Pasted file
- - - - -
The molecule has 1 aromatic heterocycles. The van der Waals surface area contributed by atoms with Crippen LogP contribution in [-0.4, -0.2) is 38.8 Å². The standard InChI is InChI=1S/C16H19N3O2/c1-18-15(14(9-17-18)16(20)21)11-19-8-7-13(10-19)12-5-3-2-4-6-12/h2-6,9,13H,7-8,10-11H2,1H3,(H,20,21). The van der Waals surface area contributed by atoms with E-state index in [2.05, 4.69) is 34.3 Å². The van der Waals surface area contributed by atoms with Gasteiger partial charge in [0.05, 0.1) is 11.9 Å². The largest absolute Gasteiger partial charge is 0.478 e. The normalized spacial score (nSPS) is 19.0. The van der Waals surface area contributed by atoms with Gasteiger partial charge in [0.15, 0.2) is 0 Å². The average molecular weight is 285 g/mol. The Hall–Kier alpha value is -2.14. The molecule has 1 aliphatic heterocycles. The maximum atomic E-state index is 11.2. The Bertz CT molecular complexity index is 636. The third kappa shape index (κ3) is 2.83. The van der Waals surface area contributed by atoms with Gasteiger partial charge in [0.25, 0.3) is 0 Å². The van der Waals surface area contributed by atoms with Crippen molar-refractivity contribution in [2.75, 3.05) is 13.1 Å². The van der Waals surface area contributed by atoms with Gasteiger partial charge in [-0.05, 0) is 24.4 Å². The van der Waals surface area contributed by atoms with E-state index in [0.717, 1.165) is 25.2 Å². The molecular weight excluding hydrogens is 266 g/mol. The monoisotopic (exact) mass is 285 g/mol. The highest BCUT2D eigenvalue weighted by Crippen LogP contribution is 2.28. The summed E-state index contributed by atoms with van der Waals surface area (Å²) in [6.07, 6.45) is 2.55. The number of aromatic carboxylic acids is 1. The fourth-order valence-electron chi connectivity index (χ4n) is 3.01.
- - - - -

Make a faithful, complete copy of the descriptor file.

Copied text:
The molecule has 1 aromatic heterocycles. The van der Waals surface area contributed by atoms with Crippen LogP contribution in [-0.4, -0.2) is 38.8 Å². The standard InChI is InChI=1S/C16H19N3O2/c1-18-15(14(9-17-18)16(20)21)11-19-8-7-13(10-19)12-5-3-2-4-6-12/h2-6,9,13H,7-8,10-11H2,1H3,(H,20,21). The van der Waals surface area contributed by atoms with E-state index in [2.05, 4.69) is 34.3 Å². The van der Waals surface area contributed by atoms with Gasteiger partial charge in [0.05, 0.1) is 11.9 Å². The largest absolute Gasteiger partial charge is 0.478 e. The normalized spacial score (nSPS) is 19.0. The van der Waals surface area contributed by atoms with Gasteiger partial charge in [0.15, 0.2) is 0 Å². The average molecular weight is 285 g/mol. The Hall–Kier alpha value is -2.14. The molecule has 1 aliphatic heterocycles. The maximum atomic E-state index is 11.2. The Bertz CT molecular complexity index is 636. The third kappa shape index (κ3) is 2.83. The van der Waals surface area contributed by atoms with Gasteiger partial charge in [0.25, 0.3) is 0 Å². The van der Waals surface area contributed by atoms with Crippen molar-refractivity contribution in [2.75, 3.05) is 13.1 Å². The van der Waals surface area contributed by atoms with Gasteiger partial charge in [-0.05, 0) is 24.4 Å². The van der Waals surface area contributed by atoms with E-state index in [0.717, 1.165) is 25.2 Å². The molecular weight excluding hydrogens is 266 g/mol. The monoisotopic (exact) mass is 285 g/mol. The highest BCUT2D eigenvalue weighted by Crippen LogP contribution is 2.28. The summed E-state index contributed by atoms with van der Waals surface area (Å²) in [6.07, 6.45) is 2.55. The number of aromatic carboxylic acids is 1. The fourth-order valence-electron chi connectivity index (χ4n) is 3.01.